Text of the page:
1971: Calvin Keys - Shawn-Neeq

With every well-done reissue program — Blue Note, the back catalog of Nikki Sudden, and the Swell Maps — there are countless labels and artists whose output has languished or been subject to spotty availability. Gene Russell’s Black Jazz imprint, which issued a series of progressive post-bop and electric jazz LPs between 1971 and 1975, has seen brief reprieve on CD and the occasional bootleg, and the entire catalog was recently offered for sale on Craigslist of all places. Its subsequent fate sparked some online acrimony and is still to be determined. Tompkins Square — mostly an American folk, non-Western, and outsider music imprint — has stepped in to at least ensure that one of the label’s early classics is legally available. Alongside titles by bassist Henry Franklin, pianist Walter Bishop, Jr., and The Awakening, California guitarist Calvin Keys’ debut Shawn-Neeq is one of the strongest Black Jazz LPs. Recorded in 1971 with reedman Owen Marshall, electric pianist Larry Nash, bassist Lawrence Evans, and drummer Bob Braye, the program features five of Keys’ effervescent originals.

It’s no surprise, really, that Keys, who worked with such luminaries as Ahmad Jamal, Bobby Hutcherson, and Dr. Lonnie Smith, would find a home of sorts on Tompkins Square. Steeped in blues and R&B, his phrasing is deceptively simple and wrapped in a deep, muscular tone. “B.E.” opens the proceedings with a freer vibe, Marshall’s bass clarinet providing a throaty burble alongside open rhythms, but it’s only a coda to the cracking open-road groove and dusk-toned lace of the leader’s multiple choruses. There seems to be a healthy dose of studio reverb applied so that electricity and split tones have a warm, albeit distant quality. Keys’ dry, tenor guitar-like cells add a sense of depth and physicality to the title track’s breezy, flute-accented waltz; incisive notes skimming across loose and shuffling percussion. Tracks like this and “Gee-Gee” (which starts off the second side) might, in lesser hands, be cloyingly slick pop-jazz, but with Keys’ go-for-broke improvising and the rhythm section’s rough-and-tumble brinksmanship, the music on Shawn-Neeq remains incredibly arresting.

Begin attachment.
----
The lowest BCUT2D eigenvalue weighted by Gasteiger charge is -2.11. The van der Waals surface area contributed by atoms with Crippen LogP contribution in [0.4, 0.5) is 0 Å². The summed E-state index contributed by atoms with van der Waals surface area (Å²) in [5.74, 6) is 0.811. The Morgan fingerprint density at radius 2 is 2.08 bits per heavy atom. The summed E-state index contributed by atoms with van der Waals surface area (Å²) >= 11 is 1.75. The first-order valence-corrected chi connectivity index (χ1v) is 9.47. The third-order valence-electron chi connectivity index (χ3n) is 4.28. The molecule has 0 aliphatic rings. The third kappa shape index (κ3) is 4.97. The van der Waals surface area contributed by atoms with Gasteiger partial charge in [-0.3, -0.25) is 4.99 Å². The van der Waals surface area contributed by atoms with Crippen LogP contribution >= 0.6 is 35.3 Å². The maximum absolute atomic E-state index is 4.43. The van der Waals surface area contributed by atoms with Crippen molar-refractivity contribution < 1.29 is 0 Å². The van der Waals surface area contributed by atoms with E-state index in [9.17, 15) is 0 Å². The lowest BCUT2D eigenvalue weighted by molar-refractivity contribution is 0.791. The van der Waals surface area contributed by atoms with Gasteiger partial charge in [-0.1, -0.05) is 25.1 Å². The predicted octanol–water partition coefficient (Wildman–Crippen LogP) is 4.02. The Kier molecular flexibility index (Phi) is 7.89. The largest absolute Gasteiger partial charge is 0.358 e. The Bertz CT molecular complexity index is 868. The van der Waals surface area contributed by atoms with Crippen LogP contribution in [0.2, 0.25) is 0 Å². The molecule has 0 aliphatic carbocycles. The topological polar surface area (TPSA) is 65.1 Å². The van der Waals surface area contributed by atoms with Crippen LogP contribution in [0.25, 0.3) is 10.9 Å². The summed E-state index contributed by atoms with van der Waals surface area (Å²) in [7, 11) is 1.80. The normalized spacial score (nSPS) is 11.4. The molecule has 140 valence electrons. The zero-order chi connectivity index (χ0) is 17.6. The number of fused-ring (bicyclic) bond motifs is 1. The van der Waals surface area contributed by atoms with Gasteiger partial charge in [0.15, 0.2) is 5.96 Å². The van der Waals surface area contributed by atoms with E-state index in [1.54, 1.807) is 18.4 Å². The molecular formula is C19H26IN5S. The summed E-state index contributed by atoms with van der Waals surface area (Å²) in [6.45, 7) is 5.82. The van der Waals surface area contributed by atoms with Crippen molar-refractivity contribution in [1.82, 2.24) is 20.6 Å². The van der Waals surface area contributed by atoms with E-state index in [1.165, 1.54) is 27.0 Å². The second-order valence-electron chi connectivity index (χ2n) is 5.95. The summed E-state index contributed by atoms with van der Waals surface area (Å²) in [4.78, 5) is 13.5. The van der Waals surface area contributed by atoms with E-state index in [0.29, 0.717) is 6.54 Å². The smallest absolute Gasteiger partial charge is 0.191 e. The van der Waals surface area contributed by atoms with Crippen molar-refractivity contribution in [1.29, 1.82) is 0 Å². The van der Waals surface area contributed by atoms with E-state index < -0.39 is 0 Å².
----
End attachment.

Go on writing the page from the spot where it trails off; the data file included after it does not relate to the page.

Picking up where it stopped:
“B.K.” is the lengthy closer, blending grungy keyboard blats and a raw backbeat with Keys’ smartly robust drive, repetitive a la Grant Green, expansive and bluesy. Keys would record once more for Black Jazz with a larger group, 1974’s Proceed With Caution, and Russell also produced that album’s follow-up, Criss-Cross (Ovation, 1976). Keys mostly played the role of sideman for the next decade, returning to the bandleader fold after 1985’s Full Court Press (Olive Branch). Still busy in the Bay Area, Keys’ music is definitely deserving of a wider contemporary audience.


There’s a lot of good music out there, and it’s not all being released this year. With DeLorean, we aim to rediscover overlooked artists and genres, to listen to music historically and contextually, to underscore the fluidity of music. While we will cover reissues here, our focus will be on music that’s not being pushed by a PR firm.

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